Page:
Darrel Williams (KAN) – Williams was signed as an undrafted free agent following the 2018 draft. In his senior year in college (2017) Williams was above average among running back draft prospects in
receiving yards per game (25.5),
Receiving attempts to total attempts (13.7%),
rushing first downs to rush attempts (26.2%),
long scrimmage plays to total attempts (17.3%),
touchdowns to total attempts (5.4%),
yards per carry (5.66) and
yards per reception (14.4).
In 2018 he had 44 rushing yards at 3,4 yards per attempt.
Mike Boone (MIN) – Boone signed as an undrafted free agent following the 2018 draft. In 2018 he had 47 rushing yards at a 4.3 yard average. His best year in college was his sophomore year in 2015. He rushed for 721 yards at 7.2 yards per carry and had nine rushing touchdowns. His 7.2 average was 13th in the nation. In his later college years Boone struggled with injuries. At his Pro Day Boone met 7 of the 8 drill running back target goals. His 4.44 in the forty would have been third best at the combine among running backs. Here we see Boone driving thru defenders to score.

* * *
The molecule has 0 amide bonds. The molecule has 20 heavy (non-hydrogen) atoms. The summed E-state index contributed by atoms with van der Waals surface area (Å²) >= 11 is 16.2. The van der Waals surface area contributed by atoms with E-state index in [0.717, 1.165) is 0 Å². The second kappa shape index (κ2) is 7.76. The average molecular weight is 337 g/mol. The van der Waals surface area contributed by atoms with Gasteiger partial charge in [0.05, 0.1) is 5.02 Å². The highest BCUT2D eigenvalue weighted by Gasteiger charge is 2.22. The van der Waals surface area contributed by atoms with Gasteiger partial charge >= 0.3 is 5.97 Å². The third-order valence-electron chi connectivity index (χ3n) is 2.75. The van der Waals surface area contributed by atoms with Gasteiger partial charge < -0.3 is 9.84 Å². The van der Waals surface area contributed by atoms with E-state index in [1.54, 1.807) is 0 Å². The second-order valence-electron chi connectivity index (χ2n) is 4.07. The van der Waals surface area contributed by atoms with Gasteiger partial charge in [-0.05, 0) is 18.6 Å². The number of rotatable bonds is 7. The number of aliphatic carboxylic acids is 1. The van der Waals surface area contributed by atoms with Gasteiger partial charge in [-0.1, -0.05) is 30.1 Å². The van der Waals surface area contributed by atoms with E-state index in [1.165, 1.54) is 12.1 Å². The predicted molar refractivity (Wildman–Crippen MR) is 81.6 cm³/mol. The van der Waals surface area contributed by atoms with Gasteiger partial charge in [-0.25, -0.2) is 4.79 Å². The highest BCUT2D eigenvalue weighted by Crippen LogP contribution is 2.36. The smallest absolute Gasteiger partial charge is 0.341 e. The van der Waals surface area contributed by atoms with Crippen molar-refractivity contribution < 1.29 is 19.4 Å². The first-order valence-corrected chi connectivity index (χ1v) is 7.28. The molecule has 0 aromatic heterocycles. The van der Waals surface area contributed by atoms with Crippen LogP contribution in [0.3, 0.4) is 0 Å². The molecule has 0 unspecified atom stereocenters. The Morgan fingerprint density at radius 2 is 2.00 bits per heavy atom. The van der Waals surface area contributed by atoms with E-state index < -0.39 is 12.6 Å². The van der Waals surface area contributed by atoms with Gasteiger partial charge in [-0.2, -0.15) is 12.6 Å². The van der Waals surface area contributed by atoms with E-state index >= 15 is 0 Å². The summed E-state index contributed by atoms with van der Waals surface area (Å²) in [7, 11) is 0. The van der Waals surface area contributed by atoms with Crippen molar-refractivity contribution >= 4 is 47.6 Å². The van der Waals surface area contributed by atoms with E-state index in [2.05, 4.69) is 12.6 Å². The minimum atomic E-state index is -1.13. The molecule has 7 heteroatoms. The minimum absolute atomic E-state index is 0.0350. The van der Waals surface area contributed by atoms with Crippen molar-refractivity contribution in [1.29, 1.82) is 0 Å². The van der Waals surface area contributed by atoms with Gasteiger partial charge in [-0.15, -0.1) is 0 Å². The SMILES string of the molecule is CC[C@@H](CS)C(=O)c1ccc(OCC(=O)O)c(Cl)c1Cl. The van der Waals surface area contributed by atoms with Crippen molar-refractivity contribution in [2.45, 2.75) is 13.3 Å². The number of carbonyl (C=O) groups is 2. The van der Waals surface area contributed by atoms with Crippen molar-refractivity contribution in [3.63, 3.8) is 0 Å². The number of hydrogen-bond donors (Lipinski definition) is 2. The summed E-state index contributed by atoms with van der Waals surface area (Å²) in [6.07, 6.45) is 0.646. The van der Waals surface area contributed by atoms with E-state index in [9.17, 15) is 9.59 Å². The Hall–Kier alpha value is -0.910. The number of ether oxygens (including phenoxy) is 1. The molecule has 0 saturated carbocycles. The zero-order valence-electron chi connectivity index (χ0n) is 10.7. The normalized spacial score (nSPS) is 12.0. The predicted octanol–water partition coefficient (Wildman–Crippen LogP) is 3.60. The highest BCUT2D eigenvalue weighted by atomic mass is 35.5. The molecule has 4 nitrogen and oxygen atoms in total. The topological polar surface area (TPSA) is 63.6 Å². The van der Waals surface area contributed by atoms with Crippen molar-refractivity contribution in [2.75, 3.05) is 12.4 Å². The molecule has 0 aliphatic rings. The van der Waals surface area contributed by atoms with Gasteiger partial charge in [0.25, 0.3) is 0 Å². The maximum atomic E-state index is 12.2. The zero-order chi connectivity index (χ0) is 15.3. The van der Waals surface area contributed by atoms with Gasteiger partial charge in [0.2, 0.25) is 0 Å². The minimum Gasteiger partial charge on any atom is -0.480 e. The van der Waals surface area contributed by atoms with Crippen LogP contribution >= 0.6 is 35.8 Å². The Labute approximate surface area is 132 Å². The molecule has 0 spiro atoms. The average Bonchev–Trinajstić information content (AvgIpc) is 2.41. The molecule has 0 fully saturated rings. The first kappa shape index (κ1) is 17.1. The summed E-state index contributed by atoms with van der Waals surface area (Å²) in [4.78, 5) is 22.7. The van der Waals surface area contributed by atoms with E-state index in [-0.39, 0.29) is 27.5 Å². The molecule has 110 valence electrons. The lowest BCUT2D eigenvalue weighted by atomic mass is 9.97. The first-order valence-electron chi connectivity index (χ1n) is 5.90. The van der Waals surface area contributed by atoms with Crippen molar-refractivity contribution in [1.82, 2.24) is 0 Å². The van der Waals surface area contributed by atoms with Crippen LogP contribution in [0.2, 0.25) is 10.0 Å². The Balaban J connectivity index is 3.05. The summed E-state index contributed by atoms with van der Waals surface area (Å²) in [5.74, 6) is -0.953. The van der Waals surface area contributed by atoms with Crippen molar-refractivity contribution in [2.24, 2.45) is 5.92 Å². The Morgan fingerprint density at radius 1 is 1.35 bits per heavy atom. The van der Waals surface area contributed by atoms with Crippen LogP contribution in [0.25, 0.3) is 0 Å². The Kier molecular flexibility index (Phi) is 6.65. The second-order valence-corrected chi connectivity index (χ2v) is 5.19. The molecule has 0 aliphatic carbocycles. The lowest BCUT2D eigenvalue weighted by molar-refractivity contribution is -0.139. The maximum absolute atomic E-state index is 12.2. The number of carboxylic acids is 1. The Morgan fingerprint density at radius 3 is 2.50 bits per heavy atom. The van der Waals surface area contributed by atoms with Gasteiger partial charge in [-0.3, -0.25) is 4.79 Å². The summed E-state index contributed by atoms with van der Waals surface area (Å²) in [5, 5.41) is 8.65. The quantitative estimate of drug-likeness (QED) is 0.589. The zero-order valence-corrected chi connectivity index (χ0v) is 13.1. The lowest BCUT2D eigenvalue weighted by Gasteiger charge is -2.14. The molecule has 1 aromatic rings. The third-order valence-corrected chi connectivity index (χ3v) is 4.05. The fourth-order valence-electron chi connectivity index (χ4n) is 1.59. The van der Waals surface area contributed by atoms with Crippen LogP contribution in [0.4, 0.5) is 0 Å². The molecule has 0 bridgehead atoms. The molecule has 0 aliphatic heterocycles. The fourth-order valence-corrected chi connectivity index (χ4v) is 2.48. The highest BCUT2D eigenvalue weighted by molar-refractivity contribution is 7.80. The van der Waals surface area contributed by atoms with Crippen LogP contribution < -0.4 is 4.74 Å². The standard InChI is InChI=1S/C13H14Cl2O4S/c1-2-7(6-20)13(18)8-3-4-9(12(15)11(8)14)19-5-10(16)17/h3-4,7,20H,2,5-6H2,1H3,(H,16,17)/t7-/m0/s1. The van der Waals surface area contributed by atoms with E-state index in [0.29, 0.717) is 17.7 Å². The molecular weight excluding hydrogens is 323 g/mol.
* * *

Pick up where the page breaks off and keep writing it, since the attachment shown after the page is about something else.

Gus Edwards (BAL) – In his 2018 rookie year Edwards was fifth in the league in yards per rush attempt with 5.2 yards average on 718 total yards. He was Baltimore’s leading rusher. This is what head coach John Harbaugh had to say about their undrafted free agent rookie – ‘“He definitely has speed, He has good acceleration, he runs hard, he’s a north-south guy, and he’s 240-plus. Yes, he’s doing a good job, and he has that big-back-type build, which is a big plus.”
Justin Jackson (LAC) – In his 2018 rookie season Jackson rushed for 206 yards at 4.1 yards per carry. His 2018 draft profile on nfl.com speaks of his elusiveness and toughness. In college since 2000, Jackson is one of only five backs to have rushed for four seasons with an average of 4.5+ yards each season. He is the only one to do so with 160+ receiving yards each year.